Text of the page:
Michigan's recent charter school legislation, a well-intentioned effort to introduce market forces into public education, suffers from stifling rules and regulations.
     
  29. Confronting Urban Sprawl: How Cities and Suburbs Can Both Win
    Detroit and other urban centers need a strategy that will address the urban sprawl problem and offer economic prosperity and growth opportunities to both cities and suburbs. That strategy must include reducing tax burdens and alleviating costly environmental regulations.
     
  30. The Christmas Eve Hijacking
    The Michigan legislature squandered an opportunity to reform education when it arrived at a Christmas Eve "compromise" package that largely reaffirmed the status quo-a watered-down charter school program, limited parental choice, and almost no cost containment.
     
  31. When Opposites Attract: Public Schools and Private Enterprise
    Without additional spending, school administrators can take advantage of private sector expertise, accountability, and cost-effectiveness for public education.
     
  32. Sales vs. Income Taxes: The Verdict of Economists
    The March 15, 1994, statewide ballot question asked voters to weigh the pros and cons of school finance. The central question was this: Which does the least economic harm-the sales tax or the income tax? Economist Dean Stansel maintains that theory and empirical evidence suggest that consumption taxes are less deleterious than taxes on income, investment, and savings. Connecticut imposed a new income tax in 1991 and economic growth evaporated and job opportunities and population declined. We should learn from the experience of states with high income taxes. 9 pages.
     
  33. The Most Expensive Lottery Tickets in the Country?
    Thanks to a 1937 law requiring state printing be done according to "prevailing wages," Michigan pays one-third more for printing lottery tickets than Indiana, Kentucky, and New York. Repealing it would save taxpayers more than $2 million.
     
  34. The Rise and Fall of Michigan Cities
    Michigan's growth cities during the 1980s were also the ones that taxed and spent the least, while the state's declining cities taxed and spent the most. Detroit's dramatic decline was due in part to a tax burden seven times higher than the average Michigan municipality.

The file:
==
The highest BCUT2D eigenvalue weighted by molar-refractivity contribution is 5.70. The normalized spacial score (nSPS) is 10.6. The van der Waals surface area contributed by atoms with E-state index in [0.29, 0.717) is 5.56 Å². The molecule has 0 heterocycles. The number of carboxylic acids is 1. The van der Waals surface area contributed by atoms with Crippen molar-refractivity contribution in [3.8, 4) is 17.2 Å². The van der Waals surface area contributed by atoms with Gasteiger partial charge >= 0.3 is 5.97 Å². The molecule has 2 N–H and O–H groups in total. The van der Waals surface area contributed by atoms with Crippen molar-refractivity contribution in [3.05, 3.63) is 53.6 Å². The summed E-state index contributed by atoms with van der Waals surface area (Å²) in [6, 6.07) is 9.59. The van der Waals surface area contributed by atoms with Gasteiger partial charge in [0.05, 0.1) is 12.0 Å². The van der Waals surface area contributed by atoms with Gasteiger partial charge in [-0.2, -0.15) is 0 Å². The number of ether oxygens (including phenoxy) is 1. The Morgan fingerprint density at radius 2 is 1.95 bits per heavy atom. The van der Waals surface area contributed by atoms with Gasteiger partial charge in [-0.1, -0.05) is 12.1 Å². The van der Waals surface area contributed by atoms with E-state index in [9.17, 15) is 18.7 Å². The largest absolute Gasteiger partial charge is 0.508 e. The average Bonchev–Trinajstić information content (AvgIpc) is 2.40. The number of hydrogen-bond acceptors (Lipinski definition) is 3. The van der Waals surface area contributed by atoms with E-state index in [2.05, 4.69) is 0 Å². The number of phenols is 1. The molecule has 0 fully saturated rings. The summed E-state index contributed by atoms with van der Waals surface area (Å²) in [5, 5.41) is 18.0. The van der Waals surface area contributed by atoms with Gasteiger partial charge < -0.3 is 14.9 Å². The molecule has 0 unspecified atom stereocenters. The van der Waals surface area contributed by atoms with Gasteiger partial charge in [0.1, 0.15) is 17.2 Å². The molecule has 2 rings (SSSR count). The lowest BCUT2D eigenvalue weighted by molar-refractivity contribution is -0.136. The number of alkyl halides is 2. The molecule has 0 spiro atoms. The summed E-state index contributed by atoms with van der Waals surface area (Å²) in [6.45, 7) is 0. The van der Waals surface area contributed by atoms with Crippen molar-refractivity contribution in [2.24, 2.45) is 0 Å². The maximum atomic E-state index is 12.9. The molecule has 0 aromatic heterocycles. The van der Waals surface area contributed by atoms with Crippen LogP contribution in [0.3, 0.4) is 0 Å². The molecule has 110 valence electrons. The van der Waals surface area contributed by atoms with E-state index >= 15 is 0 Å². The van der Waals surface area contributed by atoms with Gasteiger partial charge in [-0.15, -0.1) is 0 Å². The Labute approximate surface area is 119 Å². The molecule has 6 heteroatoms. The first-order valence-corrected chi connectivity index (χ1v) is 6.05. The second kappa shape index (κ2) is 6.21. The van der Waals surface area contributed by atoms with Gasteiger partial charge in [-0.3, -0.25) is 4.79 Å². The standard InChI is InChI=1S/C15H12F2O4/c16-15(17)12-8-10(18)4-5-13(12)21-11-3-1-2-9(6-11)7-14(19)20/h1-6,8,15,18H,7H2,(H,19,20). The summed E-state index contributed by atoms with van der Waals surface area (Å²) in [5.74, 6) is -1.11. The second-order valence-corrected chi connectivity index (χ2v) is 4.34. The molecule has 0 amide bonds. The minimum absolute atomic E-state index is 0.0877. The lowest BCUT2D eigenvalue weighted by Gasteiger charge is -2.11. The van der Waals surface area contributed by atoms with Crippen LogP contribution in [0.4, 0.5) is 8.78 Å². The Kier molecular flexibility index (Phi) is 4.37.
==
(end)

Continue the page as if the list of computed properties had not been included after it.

35. Patient Power
     
  36. The Spirit of Freedom: Essays in American History
    Over 20 provocative essays describe many of the most glorious and notorious episodes in American history, originally published in The Freeman by the Foundation for Economic Education. You will read about America's earliest fling with socialism, which led to starvation in the Plymouth Massachusetts colony-until they turned to private property; and the inspiring story of Quaker William Penn, the first person to help promote freedom on two continents. Several essays discuss the much maligned "robber baron" entrepreneurs who contributed to prosperity during the late 19th century. 212 pages.
     
  37. Making Schools Work: Contracting Options for Better Management
    Can America's public schools be improved? Unquestionably. Without additional spending, school administrators can take advantage of the expertise of the private sector, introducing innovations that will make a world of difference. This study reveals dozens of examples of private companies now providing management, instructional, and support services to public schools across America. A must-read for anyone interested in changing public education by putting competition and the profit motive to work. 28 pages.
     
  38. The Power of Positive Example
    In this transcription of his May 1994 Commencement address at Central Michigan University, Mackinac Center for Public Policy President Lawrence Reed argues that it is counterproductive to try to reform the world by force or political decree while allowing our own personal lives to fall into disrepair.The best way to win others to a worthy cause is to serve as an attractive beacon instead of a hypocritical pontificator. Makes a great gift for graduates.10 pages.
     
Results 1 to 38 for the year 1994